The drawing’s estimated price of between £10-15 million reflects the kind of drawing we’re dealing with here: a large, highly finished piece by one of the defining artists of the Western tradition — the kind of work that only comes up for sale extremely rarely, despite what the 2009 sale would seem to indicate. One question is whether it’ll reach the same, frankly unbelievable price that sheet fetched. Judging by quality I think it should: it appears to me a more finely rendered and subtly beautiful drawing than the Female Head, which is beautiful but slightly rote by Raphael’s standards. This is the same type of drawing, but shows more invention and, I think, carries a greater emotional charge.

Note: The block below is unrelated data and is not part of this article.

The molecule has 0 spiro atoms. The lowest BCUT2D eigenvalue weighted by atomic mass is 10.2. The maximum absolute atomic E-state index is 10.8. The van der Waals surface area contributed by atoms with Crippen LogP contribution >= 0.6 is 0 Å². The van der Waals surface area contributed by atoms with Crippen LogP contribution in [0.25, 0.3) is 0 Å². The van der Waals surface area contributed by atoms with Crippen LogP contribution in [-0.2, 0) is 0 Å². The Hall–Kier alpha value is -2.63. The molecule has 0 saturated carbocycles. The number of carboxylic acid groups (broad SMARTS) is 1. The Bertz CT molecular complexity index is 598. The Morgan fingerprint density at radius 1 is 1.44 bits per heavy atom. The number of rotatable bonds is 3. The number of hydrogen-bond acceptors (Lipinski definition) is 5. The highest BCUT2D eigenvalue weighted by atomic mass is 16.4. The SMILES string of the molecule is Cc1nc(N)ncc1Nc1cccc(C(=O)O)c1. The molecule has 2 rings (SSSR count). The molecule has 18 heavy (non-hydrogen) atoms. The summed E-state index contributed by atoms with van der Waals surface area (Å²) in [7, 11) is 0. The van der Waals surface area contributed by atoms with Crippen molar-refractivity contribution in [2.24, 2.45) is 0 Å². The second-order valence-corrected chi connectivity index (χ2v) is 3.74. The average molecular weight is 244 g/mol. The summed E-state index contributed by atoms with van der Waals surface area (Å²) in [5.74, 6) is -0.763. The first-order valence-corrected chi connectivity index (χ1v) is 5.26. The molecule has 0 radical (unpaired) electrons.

Anyway, let’s see what happens at the sale. I hope the Getty or some other wealthy public institution steps in.

    Links:

  • Salman Rushdie on the repressive culture of offense and fear. With the release of his memoirs coinciding fortuitously with the tragic international flare-up of unrest related to that idiotic video on the prophet Muhammad, Danish TV programme Deadline broadcast this interview with the author, recorded the week before. Also: read Bill Keller on Rushdie and the controversy.
  • The anniversary of hate at the Hooded Utilitarian continued this week, with some really good pieces, led by Isaac Butler’s savage critique of Alan Moore and David Lloyd’s V for Vendetta, which also sparked fascinating discussion. Craig Fischer’s piece on David Small’s Stitches was also good. Plus it was nice to see the inimitable Tom Crippen writing again.
  • Henry Sørensen interviewing Morten Søndergård on fifty years of Spider-Man. This now completed extended dialogue is a really great read, but is unfortunately only available in Danish. But do check it out if you can read the language, part one, two, three. Totally unrelated: Xavier Guilbert’s interview with Anders Nilsen is in English, and good!